My advice: Use a lactation consultant, they are amazing!
Mylicon gas drops are your best friend. Gas is your number one enemy as a mom.
Use a sling if your back can stand it, they really help to calm baby and leave your hands free.
You are not a horrible mother if the baby sleeps with you in your bed sometimes (or even all the time). If it lets you get more sleep and baby is safe, it's ok. Sometimes if you are working, those hours cuddling in bed feed something in your heart that needs that time.
Listen to your own instincts. No one knows your baby better than you.
The Elephant in the Room: Sherlockedpennswoods on September 1st, 2012 06:45 pm (UTC)
I wish so much that US culture allowed for more time off or at least allowed for the better integration of parenting and work for those who need or want to continue to manage a career and parenthood. I look around at the social system in place here in Sweden and can see how the structure in place may have led Francis and I into making different choices about parenthood (not that there weren't other considerations - but the financial one was paramount).

And what you and others have written about being parents to others as teachers or aunts or caretakers seems to ring true. I know that I really was able to throw myself into caring for my students because I had a need for this type of role and I had room in my life to really allow my job to consume me. But at the same time, I sometimes envy those who are parents because I think that having children who depend up on you is one way to make sure you do not allow your job or your work to take over your life.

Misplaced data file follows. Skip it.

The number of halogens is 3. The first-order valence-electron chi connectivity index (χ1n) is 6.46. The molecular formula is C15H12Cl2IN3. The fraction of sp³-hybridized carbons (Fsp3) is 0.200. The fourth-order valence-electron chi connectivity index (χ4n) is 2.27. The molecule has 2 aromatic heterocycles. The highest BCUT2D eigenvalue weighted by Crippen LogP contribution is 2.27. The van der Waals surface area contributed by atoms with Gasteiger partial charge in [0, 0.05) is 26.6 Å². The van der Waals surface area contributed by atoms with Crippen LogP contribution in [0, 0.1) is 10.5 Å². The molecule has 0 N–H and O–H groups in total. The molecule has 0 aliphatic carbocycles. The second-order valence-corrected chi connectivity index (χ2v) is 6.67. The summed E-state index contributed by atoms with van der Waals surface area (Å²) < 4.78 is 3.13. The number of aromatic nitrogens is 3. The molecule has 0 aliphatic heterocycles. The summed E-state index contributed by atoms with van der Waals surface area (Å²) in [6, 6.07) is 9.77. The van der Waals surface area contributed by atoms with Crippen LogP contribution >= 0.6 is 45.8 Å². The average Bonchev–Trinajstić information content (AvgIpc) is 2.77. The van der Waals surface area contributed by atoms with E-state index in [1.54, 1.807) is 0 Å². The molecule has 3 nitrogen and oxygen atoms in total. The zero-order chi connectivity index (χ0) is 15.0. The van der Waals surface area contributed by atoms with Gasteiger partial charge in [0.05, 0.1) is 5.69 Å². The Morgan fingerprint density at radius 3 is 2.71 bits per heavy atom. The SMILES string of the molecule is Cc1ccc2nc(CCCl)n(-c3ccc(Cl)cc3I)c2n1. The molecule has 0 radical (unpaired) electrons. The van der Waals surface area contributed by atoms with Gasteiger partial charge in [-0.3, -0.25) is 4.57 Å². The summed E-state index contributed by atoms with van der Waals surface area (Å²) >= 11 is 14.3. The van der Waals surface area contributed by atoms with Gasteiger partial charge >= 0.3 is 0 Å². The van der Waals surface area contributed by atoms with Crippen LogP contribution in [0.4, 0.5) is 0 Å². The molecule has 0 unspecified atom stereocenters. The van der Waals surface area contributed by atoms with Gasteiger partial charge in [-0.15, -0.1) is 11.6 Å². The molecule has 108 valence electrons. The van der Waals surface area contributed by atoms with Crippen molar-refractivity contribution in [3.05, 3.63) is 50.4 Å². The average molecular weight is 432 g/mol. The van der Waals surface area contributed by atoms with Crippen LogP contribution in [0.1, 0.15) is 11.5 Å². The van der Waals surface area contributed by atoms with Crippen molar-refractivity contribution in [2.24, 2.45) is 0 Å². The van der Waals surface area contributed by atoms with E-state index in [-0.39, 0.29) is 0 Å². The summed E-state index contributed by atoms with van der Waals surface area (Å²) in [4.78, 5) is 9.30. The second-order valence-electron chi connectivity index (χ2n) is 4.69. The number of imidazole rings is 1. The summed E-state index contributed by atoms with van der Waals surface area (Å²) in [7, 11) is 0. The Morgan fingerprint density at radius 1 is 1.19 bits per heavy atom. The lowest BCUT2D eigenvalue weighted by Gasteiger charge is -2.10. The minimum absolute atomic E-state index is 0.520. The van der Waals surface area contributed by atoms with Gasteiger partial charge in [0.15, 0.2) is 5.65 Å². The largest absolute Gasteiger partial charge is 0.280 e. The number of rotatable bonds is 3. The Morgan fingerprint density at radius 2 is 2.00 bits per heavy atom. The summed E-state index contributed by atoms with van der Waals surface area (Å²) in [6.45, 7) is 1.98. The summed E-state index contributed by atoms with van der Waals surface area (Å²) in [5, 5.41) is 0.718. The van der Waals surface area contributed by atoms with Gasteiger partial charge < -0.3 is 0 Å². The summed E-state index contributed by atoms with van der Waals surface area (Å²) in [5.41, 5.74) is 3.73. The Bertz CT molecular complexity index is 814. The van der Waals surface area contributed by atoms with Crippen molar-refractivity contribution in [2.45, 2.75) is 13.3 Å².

You're off on a great big adventure and I look forward to learning more about you and how you negotiate these different facets of your personality.
rickey_a: flowerrickey_a on September 1st, 2012 06:47 pm (UTC)
ahhh, mother to be...

Becoming a parent is indeed a pardigm shift in your life. Everyone must follow their path based on 8 barjillion factors and issues. That said, I struggled for several years having a full time (live out) nanny, and doing the full-on high octane career. When my oldest was Dx w/autism and second son born, I even switched to a nanny with ABA/Autism experiece. But when oldest entered kindergarden (fully included), I wanted to become more involved at the school, help foster relationships both for him and our family in the community, and otherwise not be so mentally torn between work and home. It was exhausting- physically and mentally. I know some women do it. Kudos. My job was as a director of product development managing lots of people and money, so perhaps if it was less responsibility it might not have been as hard. Can you do it all? Maybe some can. I guess deep down, I didn't want to.

I've been home for over 6 years now and don't regret it for a second. I sometimes miss the challenge of the workplace, but I was older (33/35) when I had children, so I already had a fulfilling 15 year career behind me and wanted to truly focus on family. I also had that luxury financially (hubby has solid stable career). I've been extremely involved in my children's live and yes, it is a substantial portion of my life being wife/mother/homemaker. I have a strong enough identity that I still have 'me' and do take the time for myself, friends, and writing.

Much luck and love to you... and a very smooth delivery. My advice would be to enjoy those early weeks. Despite the odd sleeping patterns, it is a very wonderful time.